Burnt Hill Fort in Dark Ages Scotland Was Likely the Stronghold of the Mysterious Rheged Kingdom
Saturday, January 21, 2017 - 22:50

For years, scholars thought a Scottish Dark Ages hill fort that met a violent, fiery end was a stronghold of the Pictish people. But new research shows Trusty’s Hill was likely the royal stronghold of the Britons’ mysterious Rheged kingdom in Galloway.

Neolithic Romeo and Juliet? The Star-Crossed Lovers of Valdaro
Saturday, January 21, 2017 - 18:27

The “Lovers of Valdaro” are a pair of human skeletons that were discovered in 2007 by a team of archaeologists at a Neolithic tomb in Italy. The two skeletons appear to have died while they were gazing into one another’s eyes and hugging each other, thus reminiscent of a “lovers’ embrace.”

Adventist Adventurer Claimed to Have Found Ark of the Covenant Beneath Crucifixion Site
Saturday, January 21, 2017 - 13:51

One of the greatest mysteries for believers of the Judeo-Christian religions is the present location of the Ark of the Covenant, a chest that is said to contain the two stone tablets of the original Ten Commandments.

The Mother of all Gods: The Phrygian Cybele
Saturday, January 21, 2017 - 01:59

A goddess of ecstatic and chthonic reproductive mysteries, Cybele was the primary mother goddess of ancient Anatolia, and Phrygia's only known goddess thus far. She was a "Mistress of Animals", "Great Mother" and "Mother of the Mountain" and it appears that Cybele was adopted by the Greeks in Asia Minor (modern day Turkey)

How to Rule Peacefully through Trading: The Rise and Fall of the Forgotten Maritime Empire, Srivijaya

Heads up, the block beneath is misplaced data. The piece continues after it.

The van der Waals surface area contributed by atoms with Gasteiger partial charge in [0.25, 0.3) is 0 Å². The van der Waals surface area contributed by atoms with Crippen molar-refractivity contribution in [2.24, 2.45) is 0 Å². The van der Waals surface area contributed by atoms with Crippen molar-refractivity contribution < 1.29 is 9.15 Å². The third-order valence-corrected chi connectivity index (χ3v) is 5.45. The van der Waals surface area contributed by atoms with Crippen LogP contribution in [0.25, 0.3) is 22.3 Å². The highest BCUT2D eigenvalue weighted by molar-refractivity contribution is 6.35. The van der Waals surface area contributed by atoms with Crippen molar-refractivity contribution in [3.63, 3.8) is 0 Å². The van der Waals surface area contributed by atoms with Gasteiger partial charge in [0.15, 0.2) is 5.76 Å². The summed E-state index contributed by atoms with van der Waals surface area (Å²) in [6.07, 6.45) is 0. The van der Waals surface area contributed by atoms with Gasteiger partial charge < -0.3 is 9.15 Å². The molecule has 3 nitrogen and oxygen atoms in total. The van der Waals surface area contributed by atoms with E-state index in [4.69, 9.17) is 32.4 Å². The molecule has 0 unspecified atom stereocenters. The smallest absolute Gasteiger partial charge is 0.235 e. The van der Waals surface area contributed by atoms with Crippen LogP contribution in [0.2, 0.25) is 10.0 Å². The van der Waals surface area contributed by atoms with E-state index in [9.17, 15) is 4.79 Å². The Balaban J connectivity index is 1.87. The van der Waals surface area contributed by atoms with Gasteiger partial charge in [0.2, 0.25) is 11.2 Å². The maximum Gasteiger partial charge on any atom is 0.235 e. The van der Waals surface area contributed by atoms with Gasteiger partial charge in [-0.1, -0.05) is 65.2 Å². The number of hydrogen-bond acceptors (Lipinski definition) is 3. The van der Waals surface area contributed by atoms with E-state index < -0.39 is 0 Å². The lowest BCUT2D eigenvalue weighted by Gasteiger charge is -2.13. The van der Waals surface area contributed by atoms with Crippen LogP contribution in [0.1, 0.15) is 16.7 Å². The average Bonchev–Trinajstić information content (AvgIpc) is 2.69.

Saturday, January 21, 2017 - 00:42

Since the Bronze Age, the state or empire with the most defined territories and the greatest military prowess makes the decisions. This has been the method of survival of empires for countless generations.

Mythbusting Ancient Rome – The Truth About the Vomitorium
Friday, January 20, 2017 - 22:58

After gorging on a feast of sausages, blood pudding, young sow’s udder, sea bream, lobster, mullet, Attic honey, and Syrian dates, all washed down with a few glasses Falernian wine, it is little wonder that a Roman diner might begin to feel quite full.

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Neolithic Romeo and Juliet? The Star-Crossed Lovers of Valdaro
The “Lovers of Valdaro” are a pair of human skeletons that were discovered in 2007 by a team of archaeologists at a Neolithic tomb in Italy. The two skeletons appear to have died while they were gazing into one another’s eyes and hugging each other, thus reminiscent of a “lovers’ embrace.”

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